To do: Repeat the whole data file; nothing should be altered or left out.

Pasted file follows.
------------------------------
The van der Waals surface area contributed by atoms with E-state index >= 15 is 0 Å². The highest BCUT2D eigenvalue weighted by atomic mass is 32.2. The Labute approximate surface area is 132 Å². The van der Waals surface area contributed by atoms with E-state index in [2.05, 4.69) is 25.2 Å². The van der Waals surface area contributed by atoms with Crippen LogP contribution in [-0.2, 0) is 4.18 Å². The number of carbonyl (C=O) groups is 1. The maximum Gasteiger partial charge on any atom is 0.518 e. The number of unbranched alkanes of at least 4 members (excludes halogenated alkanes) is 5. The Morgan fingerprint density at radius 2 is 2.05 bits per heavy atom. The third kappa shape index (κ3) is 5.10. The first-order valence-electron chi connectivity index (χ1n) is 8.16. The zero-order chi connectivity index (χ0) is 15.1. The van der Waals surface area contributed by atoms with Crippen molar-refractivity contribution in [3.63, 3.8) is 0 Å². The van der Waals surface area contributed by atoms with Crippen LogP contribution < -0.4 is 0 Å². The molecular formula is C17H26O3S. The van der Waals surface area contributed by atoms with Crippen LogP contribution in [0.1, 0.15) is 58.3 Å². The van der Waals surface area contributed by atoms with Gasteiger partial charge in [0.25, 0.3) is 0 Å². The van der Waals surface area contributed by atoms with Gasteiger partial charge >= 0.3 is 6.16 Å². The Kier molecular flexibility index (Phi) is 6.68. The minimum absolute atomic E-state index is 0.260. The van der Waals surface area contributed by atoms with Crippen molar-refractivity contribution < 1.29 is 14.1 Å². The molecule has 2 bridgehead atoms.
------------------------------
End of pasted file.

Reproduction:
The van der Waals surface area contributed by atoms with E-state index >= 15 is 0 Å². The highest BCUT2D eigenvalue weighted by atomic mass is 32.2. The Labute approximate surface area is 132 Å². The van der Waals surface area contributed by atoms with E-state index in [2.05, 4.69) is 25.2 Å². The van der Waals surface area contributed by atoms with Crippen LogP contribution in [-0.2, 0) is 4.18 Å². The number of carbonyl (C=O) groups is 1. The maximum Gasteiger partial charge on any atom is 0.518 e. The number of unbranched alkanes of at least 4 members (excludes halogenated alkanes) is 5. The Morgan fingerprint density at radius 2 is 2.05 bits per heavy atom. The third kappa shape index (κ3) is 5.10. The first-order valence-electron chi connectivity index (χ1n) is 8.16. The zero-order chi connectivity index (χ0) is 15.1. The van der Waals surface area contributed by atoms with Crippen molar-refractivity contribution in [3.63, 3.8) is 0 Å². The van der Waals surface area contributed by atoms with Crippen LogP contribution < -0.4 is 0 Å². The molecular formula is C17H26O3S. The van der Waals surface area contributed by atoms with Crippen LogP contribution in [0.1, 0.15) is 58.3 Å². The van der Waals surface area contributed by atoms with Gasteiger partial charge in [0.25, 0.3) is 0 Å². The van der Waals surface area contributed by atoms with Gasteiger partial charge >= 0.3 is 6.16 Å². The Kier molecular flexibility index (Phi) is 6.68. The minimum absolute atomic E-state index is 0.260. The van der Waals surface area contributed by atoms with Crippen molar-refractivity contribution < 1.29 is 14.1 Å². The molecule has 2 bridgehead atoms.